in emerging economies (compared with their counterpartsin developed countries) are discounted infinancial markets because of their weak governance(LaPorta, Lopez-de-Silanes, Shleifer, & Vishny,2000). As such, improvements in corporate governancecan enhance investor confidence in firms inemerging economies and increase these firms’ accessto capital.
According to a 2002 McKinsey investoropinion survey, investors who were open to payingpremiums were, on average, willing to pay a 25%premium for well-governed Chinese firms and a 23%premium for well-governed Indian firms (Barton,Coombes, & Wong, 2004). From the perspective offoreign investors, emerging economies such as Chinaand India have become increasingly importantsources of growth and investment opportunities.For example, foreign investors are now allowed — forthe first time since China started permitting foreigndirect investment (FDI) in the late 1970s — to acquirea significant shareholding in state-owned enterpriseson China’s renminbi-dominated, A-shareexchanges in Shanghai and Shenzhen. The changingof rules for the types and extent of direct investmentin both China and India increases opportunity foreconomic gains, but it also increases exposure torisks and problems posed by under-developed andlax governance. The governance rules in thesecountries are both opaque and evolving, and foreigninvestors need to appreciate the domestic sensitivitiesand complexities stemming from countryspecificpolitical and institutional landscapes sothat appropriate types and levels of involvementcan be designed to protect their short-term andlong-term interests.Emerging economies also represent unique challengesfor corporate governance practices.
First,many emerging economy firms are noted for theirlack of transparency and are unwilling to acceptglobal best governance practices. Second, due tothe institutional differences between developed andemerging economies, governance practices employedin Western developed economies may notbe applicable in the emerging economy context.Significant differences in the legal and institutionalenvironments exist between China and India, andbetween either one and the US or other Westerncountries. Fundamental differences in ownershipstructures, business practices, and enforcementstandards imply major gaps between formal adoptionof progressive and sophisticated governancecodes and the actual implementation of thesecodes. While regulators in emerging economiesmay be quick to adopt best corporate governancepractices from the West, the presence of thesepractices is no guarantee that they will be strictlyimplemented to uphold investors’ interests. In thefollowing sections of this article, we will highlightfurther implications for firms seeking to invest inthese emerging markets.2. Driving forces behind corporategovernance reforms in China and IndiaWhile many factors have contributed to governancereforms in China and India, the most important arearguably privatization and globalization.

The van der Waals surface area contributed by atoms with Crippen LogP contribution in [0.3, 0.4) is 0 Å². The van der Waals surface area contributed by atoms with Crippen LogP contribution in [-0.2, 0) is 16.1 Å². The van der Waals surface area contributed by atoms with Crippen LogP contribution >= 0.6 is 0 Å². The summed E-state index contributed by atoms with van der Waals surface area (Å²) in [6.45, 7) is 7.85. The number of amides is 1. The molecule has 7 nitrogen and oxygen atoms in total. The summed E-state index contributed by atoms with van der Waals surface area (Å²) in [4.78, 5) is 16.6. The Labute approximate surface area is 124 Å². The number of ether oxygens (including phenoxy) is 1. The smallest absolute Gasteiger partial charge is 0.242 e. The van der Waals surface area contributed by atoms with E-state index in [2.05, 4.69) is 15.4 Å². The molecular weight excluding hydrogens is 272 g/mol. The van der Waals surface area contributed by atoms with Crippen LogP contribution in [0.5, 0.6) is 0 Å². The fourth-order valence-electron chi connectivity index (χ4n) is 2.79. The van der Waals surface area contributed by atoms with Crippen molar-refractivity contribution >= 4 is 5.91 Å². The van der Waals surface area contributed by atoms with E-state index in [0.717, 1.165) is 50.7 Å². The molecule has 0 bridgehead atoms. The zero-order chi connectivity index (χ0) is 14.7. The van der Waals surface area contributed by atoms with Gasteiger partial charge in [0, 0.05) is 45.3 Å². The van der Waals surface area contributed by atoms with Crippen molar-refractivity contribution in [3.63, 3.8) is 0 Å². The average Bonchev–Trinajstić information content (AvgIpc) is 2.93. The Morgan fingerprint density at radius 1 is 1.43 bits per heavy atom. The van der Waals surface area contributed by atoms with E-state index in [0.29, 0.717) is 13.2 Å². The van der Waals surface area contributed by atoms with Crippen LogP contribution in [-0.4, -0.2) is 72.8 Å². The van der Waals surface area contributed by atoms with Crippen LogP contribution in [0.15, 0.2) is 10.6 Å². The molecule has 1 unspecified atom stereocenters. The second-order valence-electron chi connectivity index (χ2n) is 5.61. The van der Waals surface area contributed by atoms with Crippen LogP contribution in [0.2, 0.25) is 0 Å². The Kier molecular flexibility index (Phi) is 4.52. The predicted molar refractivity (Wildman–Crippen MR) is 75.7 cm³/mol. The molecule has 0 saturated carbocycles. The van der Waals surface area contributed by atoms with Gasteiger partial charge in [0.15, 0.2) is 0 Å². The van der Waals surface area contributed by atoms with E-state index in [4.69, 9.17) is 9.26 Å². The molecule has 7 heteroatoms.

In thissection, we will discuss how these two forces haveshaped corporate governance reforms in China andIndia, while also identifying differences in theireffects between the two emerging economies.2.1.
The effect of privatization on corporategovernance reformsIn the past few decades, emerging economies havelaunched ambitious plans to privatize their stateownedenterprises (SOEs). The volume of privatizationin emerging economies has increased from$8 billion in 1990 to about $65 billion in 1997(Dharwadkar, George, & Brandes, 2000). In privatization,ownership is transferred from the state tonew private and public owners, which may includemanagement, employees, local individuals, institutions,and foreign investors, with the state also retaininga certain percentage of ownership afterprivatization. The new diversified ownership structureafter privatization makes corporate governancean important issue in emerging economies.
1 On theone hand, the new ownership structure creates thetraditional principal agency problem whereby selfinterestedexecutives aim to maximize their privateinterests rather than the owners’ interests. To addressthis problem, it is necessary to design effective incentivemechanisms to align management interestswith owners’ interests and/or to design effectivecontrol mechanisms to regulate management behaviors.On the other hand, the new ownership structurecan also create principal–principal agencyproblems that are unique to emerging markets. Inthese unique agency contexts, large or majorityshareholders often control the firm and expropriateminority shareholders’ interests in the firm (Dharwadkaret al.
, 2000). As a result, it is also importantto design governance mechanisms and safeguards toprotect minority shareholders’ interests from expropriationby majority shareholders.